Glyph of the word 'lea'.


  • (pron.) he (3rd person singular masculine pronoun)

Ka hekala ei i lea ae noala ke ine oku!
“I told him to sing but he wouldn’t!”

Notes: Another day, another pronoun.

I’ve decided to include a bit of grammar in today’s post. The example sentence above makes use of an object control verb. In these constructions, the direct object of the verb (in this case hekala, “to tell”) is coreferent with the subject of the following clause, but is still an argument of the matrix verb. In the case of Kamakawi, the use of the subject status marker ae carries the object pronoun over as the new subject, so it’s not quite the same mechanism as English object control verbs, but it achieves the same function.

You’ll also notice that that second clause lacks a k-. The deal is that that activity (the singing, in this case) isn’t completed, therefore it doesn’t take k-, no matter when it did (or didn’t) take place. Though Kamakawi lacks a subjunctive, this, at least, is marked in some way.

That’s how object control verbs work in Kamakawi. Hooray! :D

Quick comment on the iku. I got no idea what’s going on here. I think what I thought is that I had used this shape before, and so I added a little notch to differentiate it. But now that I’m looking back, I’m pretty sure I haven’t used this precise shape before… The closest is the iku for leya, but even that one’s slightly different. Oh well. The notch is cool. I likes it. :)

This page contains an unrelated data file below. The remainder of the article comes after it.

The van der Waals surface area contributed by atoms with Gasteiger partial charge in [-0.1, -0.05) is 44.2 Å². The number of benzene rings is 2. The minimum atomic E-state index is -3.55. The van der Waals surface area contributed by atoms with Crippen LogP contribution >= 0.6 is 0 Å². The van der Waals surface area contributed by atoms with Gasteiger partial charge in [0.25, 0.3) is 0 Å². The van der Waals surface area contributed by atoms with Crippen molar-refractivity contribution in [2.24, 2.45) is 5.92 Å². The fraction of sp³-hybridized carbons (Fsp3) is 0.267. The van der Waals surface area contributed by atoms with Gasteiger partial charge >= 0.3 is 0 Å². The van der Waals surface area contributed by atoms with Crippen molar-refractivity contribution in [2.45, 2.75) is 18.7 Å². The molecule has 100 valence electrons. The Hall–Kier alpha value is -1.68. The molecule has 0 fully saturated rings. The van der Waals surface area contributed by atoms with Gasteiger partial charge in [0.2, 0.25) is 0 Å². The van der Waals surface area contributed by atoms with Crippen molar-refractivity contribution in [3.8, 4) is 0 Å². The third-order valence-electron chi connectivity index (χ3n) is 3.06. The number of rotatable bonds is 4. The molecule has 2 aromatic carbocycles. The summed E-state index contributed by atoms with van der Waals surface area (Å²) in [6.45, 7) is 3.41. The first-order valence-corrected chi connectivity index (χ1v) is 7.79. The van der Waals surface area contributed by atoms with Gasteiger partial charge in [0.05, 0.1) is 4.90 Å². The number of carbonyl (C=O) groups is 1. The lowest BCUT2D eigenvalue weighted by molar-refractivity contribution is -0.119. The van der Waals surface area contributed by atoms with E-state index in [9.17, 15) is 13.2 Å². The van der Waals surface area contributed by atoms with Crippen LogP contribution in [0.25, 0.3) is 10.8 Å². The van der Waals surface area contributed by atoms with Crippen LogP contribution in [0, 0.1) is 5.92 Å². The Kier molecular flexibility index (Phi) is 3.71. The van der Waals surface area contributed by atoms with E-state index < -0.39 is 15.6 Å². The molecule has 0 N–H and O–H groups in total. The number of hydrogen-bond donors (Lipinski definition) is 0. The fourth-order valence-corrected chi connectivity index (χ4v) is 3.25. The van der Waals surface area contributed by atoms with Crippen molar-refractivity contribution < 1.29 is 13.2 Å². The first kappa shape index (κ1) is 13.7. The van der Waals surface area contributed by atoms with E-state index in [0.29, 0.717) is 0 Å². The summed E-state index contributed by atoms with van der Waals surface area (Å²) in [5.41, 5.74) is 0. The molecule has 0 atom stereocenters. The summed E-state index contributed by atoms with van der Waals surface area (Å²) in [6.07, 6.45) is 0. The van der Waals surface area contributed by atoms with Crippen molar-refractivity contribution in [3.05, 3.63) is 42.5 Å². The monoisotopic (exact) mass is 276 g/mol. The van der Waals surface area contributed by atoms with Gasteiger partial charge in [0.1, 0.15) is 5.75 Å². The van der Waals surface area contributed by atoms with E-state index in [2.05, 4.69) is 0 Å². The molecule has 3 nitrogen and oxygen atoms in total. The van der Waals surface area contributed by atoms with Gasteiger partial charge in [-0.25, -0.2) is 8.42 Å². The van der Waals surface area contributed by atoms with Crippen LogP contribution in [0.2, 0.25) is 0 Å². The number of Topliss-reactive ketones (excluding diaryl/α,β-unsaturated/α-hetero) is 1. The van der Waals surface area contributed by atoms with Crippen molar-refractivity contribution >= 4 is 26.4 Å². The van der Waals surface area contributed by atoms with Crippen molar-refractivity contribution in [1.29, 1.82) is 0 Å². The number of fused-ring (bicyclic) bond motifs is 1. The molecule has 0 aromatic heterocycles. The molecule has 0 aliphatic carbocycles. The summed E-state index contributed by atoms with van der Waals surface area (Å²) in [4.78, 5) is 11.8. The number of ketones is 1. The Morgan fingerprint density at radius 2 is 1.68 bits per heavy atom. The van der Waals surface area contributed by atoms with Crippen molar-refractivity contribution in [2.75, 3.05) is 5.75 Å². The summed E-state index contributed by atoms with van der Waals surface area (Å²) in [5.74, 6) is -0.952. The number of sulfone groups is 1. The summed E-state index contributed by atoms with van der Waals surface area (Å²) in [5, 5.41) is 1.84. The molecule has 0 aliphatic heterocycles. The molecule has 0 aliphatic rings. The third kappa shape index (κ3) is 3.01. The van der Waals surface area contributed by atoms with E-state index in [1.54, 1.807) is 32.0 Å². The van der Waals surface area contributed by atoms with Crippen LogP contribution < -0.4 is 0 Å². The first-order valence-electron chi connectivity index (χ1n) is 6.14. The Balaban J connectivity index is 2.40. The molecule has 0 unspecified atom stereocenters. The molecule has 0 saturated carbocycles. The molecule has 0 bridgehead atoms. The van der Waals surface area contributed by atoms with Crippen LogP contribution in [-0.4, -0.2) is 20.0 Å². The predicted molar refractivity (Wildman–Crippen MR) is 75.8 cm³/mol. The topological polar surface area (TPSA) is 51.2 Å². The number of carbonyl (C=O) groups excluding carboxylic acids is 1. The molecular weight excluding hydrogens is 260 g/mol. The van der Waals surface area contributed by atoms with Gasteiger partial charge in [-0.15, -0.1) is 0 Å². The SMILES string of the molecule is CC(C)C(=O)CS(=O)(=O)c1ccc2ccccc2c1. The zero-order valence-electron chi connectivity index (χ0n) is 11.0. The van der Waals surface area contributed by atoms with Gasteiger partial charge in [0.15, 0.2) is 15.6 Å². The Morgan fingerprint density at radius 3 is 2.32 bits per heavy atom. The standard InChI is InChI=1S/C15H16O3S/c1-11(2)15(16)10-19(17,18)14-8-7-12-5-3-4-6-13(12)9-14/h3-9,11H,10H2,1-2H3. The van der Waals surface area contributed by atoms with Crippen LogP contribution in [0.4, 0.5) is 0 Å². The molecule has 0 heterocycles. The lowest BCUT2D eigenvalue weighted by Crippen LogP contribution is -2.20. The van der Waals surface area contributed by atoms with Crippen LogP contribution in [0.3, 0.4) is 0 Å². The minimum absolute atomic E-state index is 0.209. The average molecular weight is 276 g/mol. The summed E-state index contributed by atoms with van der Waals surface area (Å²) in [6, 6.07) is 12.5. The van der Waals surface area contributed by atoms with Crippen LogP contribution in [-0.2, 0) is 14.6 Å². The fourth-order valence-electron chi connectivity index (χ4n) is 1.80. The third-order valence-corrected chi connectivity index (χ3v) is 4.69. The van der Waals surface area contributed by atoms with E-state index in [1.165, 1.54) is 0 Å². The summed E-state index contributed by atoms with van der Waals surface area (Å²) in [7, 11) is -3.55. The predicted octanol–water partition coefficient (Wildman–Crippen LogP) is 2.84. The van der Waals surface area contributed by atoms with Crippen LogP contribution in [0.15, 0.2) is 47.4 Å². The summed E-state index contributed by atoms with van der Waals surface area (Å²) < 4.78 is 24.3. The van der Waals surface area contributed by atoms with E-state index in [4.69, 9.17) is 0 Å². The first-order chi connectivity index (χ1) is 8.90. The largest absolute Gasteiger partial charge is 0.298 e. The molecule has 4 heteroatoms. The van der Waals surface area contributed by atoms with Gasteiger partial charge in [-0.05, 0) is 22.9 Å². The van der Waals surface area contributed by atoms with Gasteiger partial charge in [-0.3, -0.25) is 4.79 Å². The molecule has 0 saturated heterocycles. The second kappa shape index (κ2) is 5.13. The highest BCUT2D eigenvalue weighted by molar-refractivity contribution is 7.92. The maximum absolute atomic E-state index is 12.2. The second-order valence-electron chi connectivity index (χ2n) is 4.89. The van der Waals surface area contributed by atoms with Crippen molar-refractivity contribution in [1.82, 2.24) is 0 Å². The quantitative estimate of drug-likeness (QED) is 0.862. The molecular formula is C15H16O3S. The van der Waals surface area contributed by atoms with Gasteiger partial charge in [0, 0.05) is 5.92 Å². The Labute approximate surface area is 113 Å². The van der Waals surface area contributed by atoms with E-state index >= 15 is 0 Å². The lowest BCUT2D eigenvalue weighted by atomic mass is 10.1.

[Note: Several months in the future, I evidently forgot that I’d already done a word of the day post on lea, and so I wrote up another one. I realized my mistake and changed that post to something else, but I thought some of what I’d written originally was pretty good, so I’ve included it below.]

I felt it was time for another pronoun, so here he is. Welcome, “he”! For the longest time when I was writing Kamakawi, I’d mix up lea and nea. And, in all honesty, it seems like a poor choice to base a distinction on, as l and n are very similar, acoustically (cf. “level” in English and nivel in Spanish, both from the same root). Perhaps one day the two are destined to merge…

Anyway, the iku for lea is built off of the syllabic glyph for le. The “x” shape of a is kind of superimposed, but it doesn’t quite fit. The lower right-hand leg is already there, and I’m pretty sure that a le that also has the lower left-hand leg is already an iku. That’s what the little notch above the middle cross bar is for.

The unfortunate thing, though, is that I went looking for the iku that I’m sure exists (essentially the iku for lea without the notch), and I couldn’t find it. Due to the nature of Kamakawi “spelling”, there’s no simple way to find an iku whose shape you’re pretty sure of. I’m not sure how to handle this—or how Kamakawi computers, created some day far off in the future, would handle it, either. I imagine the answer will come to me from Chinese, but I’d have to look for—and I wouldn’t know how! :-P

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